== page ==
UITP invited its members in 92 countries around the world to join forces during European Mobility Week Sept. 16-22 to display the "Grow with Public Transport" campaign message in buses, metros, trams, stations and online to make a coordinated call for greater support in order to obtain more and better public transport.
For the first time, the public transport sector united across five continents and 31 countries —including 21 capital cities — to speak with the same voice at the same time. Why? To show that the public transport sector is united with a common aim: making cities better places to live and work. Unless we take urgent measures to address mobility habits, the cities of the future will be gridlocked, polluted and a hindrance to sustainable growth. We need: urban policies that favor sustainable modes; stable and secure financing for the sector; a sound legal framework as well as a commitment to service innovation from the sector itself to ensure a significant and decisive modal shift to sustainable modes.
Some 90 city and regional public transport operators and authorities and industry members responded to the call and the "All Together for Public Transport Growth" campaign was visible in almost 60,000 buses, trams, metros, stations and stops across the participating networks. The campaign participants together transport 85 million passengers each day — a staggering 24 billion per year — and the campaign messages will have been seen by up to 200 million people. Using the "Grow with Public Transport" images, we wanted to give a friendly face to public transport but at the same time pass a serious message to citizens and politicians alike: that the sector is economically, environmentally and socially beneficial and that with public transport, cities are more pleasant places in which to live and work.
Developing city economies
In Europe alone, the economic value of public transport services is estimated at €130-150 billion per year. In many cities, such as Amsterdam, Barcelona and Dublin, public transport operators are the largest city employers. The campaign participants together employ almost 300,000 people, roughly equal to the combined headcount of Procter & Gamble and Santander. Public transport is a job intensive industry on both the operation and supply chain sides, employing workers with many different professional backgrounds and is constantly promoting innovation in the search for greater productivity and efficiency.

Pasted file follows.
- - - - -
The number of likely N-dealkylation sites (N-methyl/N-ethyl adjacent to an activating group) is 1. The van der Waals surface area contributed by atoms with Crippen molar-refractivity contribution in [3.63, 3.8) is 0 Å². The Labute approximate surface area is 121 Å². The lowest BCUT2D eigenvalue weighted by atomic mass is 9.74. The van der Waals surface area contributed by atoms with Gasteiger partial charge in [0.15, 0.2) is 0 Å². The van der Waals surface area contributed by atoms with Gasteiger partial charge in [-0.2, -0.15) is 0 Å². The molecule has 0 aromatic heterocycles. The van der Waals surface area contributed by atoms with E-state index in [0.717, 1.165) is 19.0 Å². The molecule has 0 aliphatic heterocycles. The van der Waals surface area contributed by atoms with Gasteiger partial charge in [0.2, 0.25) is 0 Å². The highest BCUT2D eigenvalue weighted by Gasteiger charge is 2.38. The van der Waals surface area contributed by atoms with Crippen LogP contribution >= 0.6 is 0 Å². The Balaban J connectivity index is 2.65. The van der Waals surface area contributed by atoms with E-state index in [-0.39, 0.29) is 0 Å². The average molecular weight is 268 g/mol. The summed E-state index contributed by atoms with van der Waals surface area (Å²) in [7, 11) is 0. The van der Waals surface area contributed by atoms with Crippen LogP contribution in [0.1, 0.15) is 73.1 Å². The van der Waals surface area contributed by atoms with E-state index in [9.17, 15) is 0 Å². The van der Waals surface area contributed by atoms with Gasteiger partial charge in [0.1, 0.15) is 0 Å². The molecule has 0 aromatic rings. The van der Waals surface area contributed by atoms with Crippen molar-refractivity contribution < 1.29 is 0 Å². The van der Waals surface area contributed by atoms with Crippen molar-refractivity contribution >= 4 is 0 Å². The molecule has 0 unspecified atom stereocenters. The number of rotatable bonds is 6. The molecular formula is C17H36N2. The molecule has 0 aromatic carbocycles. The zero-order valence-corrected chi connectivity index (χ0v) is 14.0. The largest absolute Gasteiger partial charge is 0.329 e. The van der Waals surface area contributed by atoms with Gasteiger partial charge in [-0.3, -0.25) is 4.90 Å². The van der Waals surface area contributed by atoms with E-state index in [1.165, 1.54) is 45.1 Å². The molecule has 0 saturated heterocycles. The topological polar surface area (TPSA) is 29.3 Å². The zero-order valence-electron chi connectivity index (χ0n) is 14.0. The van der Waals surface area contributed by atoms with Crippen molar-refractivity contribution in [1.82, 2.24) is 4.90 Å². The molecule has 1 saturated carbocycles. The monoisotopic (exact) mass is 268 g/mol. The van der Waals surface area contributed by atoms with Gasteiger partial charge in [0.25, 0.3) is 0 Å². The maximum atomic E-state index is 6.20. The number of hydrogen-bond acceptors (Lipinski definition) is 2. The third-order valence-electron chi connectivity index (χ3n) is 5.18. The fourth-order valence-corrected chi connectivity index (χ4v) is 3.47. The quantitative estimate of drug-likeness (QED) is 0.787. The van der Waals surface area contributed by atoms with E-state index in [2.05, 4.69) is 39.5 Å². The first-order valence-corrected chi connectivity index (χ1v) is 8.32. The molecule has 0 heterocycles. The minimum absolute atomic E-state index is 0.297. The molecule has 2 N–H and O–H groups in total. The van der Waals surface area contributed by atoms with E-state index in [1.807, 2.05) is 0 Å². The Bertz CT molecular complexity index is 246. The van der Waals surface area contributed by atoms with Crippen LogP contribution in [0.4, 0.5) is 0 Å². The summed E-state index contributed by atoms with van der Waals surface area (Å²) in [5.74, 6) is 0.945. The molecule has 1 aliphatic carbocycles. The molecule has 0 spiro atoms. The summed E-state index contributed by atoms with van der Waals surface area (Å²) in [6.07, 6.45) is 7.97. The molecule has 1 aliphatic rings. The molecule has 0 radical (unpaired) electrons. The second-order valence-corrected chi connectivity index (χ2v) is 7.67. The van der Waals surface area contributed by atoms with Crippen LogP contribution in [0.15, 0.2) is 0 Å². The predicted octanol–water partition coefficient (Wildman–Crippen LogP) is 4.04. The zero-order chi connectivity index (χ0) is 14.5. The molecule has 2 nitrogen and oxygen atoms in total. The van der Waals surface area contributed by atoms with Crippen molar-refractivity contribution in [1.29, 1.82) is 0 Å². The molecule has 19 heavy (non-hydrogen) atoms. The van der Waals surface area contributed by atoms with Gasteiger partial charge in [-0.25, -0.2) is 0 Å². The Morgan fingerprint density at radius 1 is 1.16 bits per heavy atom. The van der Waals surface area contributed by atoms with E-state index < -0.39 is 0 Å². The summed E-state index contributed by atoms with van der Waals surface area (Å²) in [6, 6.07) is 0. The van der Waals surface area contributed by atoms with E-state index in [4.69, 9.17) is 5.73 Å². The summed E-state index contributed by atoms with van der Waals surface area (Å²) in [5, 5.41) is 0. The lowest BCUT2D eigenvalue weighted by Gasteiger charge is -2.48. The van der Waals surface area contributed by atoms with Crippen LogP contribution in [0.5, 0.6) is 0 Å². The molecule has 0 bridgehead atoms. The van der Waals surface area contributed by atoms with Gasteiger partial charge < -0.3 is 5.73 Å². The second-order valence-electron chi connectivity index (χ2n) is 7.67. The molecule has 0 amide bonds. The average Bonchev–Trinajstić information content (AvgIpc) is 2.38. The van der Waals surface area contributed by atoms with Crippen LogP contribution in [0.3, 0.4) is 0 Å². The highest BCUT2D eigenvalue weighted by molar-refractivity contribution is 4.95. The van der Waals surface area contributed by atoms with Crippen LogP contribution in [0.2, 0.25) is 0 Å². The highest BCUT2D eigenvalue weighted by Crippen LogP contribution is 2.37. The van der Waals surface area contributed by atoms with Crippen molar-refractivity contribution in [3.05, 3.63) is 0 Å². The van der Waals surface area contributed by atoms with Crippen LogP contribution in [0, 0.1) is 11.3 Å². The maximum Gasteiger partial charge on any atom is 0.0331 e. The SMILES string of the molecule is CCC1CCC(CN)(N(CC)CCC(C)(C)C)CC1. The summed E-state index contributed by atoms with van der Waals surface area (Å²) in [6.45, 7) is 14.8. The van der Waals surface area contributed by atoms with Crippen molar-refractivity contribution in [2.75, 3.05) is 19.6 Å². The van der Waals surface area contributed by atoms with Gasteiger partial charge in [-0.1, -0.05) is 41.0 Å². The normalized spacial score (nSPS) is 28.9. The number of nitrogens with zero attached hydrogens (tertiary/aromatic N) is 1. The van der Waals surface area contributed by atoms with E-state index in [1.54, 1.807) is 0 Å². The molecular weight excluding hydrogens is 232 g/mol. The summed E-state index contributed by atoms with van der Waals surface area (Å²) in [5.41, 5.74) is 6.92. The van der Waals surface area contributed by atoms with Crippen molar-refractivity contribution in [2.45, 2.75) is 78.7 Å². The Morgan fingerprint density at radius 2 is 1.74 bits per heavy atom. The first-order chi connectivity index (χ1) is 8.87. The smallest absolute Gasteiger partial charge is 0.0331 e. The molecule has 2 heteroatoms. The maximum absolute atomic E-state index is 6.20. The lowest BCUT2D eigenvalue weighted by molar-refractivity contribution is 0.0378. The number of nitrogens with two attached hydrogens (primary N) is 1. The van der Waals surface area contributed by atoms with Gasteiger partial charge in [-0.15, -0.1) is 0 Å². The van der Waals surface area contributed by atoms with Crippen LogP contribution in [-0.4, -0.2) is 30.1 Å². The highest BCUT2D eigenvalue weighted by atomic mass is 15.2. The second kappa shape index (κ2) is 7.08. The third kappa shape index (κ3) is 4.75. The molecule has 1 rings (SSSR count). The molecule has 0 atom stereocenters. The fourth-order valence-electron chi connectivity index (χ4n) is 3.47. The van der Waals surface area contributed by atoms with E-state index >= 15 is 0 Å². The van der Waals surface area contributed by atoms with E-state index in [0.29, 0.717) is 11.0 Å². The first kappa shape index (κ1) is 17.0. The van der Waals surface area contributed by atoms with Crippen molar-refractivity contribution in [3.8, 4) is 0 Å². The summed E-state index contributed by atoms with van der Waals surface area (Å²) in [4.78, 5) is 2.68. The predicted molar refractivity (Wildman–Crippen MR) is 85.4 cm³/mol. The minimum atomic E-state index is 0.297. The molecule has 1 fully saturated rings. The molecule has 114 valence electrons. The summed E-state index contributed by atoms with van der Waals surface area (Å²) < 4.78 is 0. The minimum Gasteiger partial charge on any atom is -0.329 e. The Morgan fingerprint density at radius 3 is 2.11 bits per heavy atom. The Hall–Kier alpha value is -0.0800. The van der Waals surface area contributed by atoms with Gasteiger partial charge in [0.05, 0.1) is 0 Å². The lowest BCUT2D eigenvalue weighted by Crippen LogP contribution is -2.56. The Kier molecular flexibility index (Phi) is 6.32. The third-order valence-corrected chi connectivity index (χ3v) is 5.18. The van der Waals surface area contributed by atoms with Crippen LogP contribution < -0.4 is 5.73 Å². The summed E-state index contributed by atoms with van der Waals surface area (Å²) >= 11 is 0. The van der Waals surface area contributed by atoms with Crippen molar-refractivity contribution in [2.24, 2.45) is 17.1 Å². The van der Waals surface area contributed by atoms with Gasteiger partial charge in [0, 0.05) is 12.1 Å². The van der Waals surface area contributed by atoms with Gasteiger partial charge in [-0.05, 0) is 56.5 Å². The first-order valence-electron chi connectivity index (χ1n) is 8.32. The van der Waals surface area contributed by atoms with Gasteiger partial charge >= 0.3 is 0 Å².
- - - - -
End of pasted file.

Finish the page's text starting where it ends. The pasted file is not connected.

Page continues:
If we as a sector can double the market share of public transport by 2025, we could create an additional 7 million green jobs globally in an industry that already employs 13 million people around the world.
Each year €100 billion, or at least 1 percent of GDP, is lost to the European economy as a result of traffic congestion, which is simply unsustainable. This is not just a European problem; in the context of strong population growth in certain parts of the world, if we cannot convince people to choose sustainable modes, rising levels of congestion will pose a serious hindrance to economic growth and the sustainability of cities.
Public transport makes environmental sense. For every kilometer traveled, private motorized transport modes like cars and mopeds emit 3.5 times more greenhouse gas per passenger than public transport. If more people choose cars and mopeds to get around, current projections indicate that urban transport greenhouse emissions will rise by 30 percent by 2025. However, a massive shift to public transport would prevent the emission of half a billion tonnes of CO2 equivalent in the year 2025. Despite a significant overall increase in urban trips, this would mean that urban transport emissions would be in line with the objectives of international climate negotiations.